A bit further down there was more art, this time in the form of large colorful butterflies. Across the street the path continued, culminating at the Lana River, which ran through Tirana.
Over the river were communist-era buildings that locals had painted in bright colors as a symbolic act of defiance against the former regime. The cheerfulness of the art and color stood out against the dreariness of the weather and further redeemed the city.
I retraced my steps and continued down the wide boulevard that led from the main square down to the university. To my right was a big park with a fountain and several modern buildings with shops and cafes. To my left was the pyramid.
What was the pyramid? I had the same question. It was pretty much the ugliest building I had ever seen, and the fact that it was boarded up suggested that the locals felt the same way. It turned out that it was the byproduct of the marriage of communism and nepotism. Designed by former dictator Enver Hoxha’s daughter and son-in-law in 1988, it was so unique in its atrociousness that I almost liked it.
Further down the street I turned off to explore the Blloku area. The former haunt of the communist elite, the neighborhood had been reconceptualized as a trendy area packed with cafes. Tables and chairs spilled out onto the sidewalks and into the streets, and young people filled the interiors. It was my favorite part of Tirana, and it definitively tipped the scales towards full redemption.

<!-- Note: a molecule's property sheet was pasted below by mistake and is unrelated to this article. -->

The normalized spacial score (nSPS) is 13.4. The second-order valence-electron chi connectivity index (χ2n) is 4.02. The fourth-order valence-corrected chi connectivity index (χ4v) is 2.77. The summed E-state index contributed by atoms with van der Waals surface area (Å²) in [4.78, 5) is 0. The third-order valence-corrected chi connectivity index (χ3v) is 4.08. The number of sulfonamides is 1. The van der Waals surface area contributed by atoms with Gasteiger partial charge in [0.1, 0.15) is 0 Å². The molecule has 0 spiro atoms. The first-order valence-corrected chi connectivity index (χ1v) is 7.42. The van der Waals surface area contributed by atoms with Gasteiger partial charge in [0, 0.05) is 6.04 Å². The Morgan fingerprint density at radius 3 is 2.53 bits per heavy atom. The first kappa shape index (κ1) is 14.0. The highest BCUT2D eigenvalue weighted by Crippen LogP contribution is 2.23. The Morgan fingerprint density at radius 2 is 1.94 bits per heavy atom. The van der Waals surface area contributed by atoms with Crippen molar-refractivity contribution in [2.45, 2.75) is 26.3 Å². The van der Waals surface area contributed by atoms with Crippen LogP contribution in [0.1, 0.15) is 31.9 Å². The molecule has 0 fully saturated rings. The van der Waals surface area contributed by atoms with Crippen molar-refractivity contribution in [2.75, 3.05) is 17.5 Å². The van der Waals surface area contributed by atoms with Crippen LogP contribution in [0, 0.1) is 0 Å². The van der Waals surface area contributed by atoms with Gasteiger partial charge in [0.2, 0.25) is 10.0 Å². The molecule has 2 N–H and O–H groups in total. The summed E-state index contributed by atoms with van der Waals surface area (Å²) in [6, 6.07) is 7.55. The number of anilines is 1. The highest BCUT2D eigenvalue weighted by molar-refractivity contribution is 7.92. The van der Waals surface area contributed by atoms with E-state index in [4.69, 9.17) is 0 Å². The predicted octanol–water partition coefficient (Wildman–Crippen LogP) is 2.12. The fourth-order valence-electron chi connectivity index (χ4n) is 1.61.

After walking around Blloku for awhile, I headed back to the square. It was dark by the time I arrived, and I didn’t want to be out too late on my own. I headed back to my hotel, discovered that my laptop was still there, and sat down to email friends and family that I was still alive in Albania.
When I left Tirana the next morning, the only thing I regretted was that I didn’t have more time there. The quirky city with its massive construction projects,wild mix of colorful communist buildings, and serious cafe culture was one of the most unique places I had ever visited. I hoped to travel to Tirana again someday to get a closer look. And next time I wouldn’t need to be warned.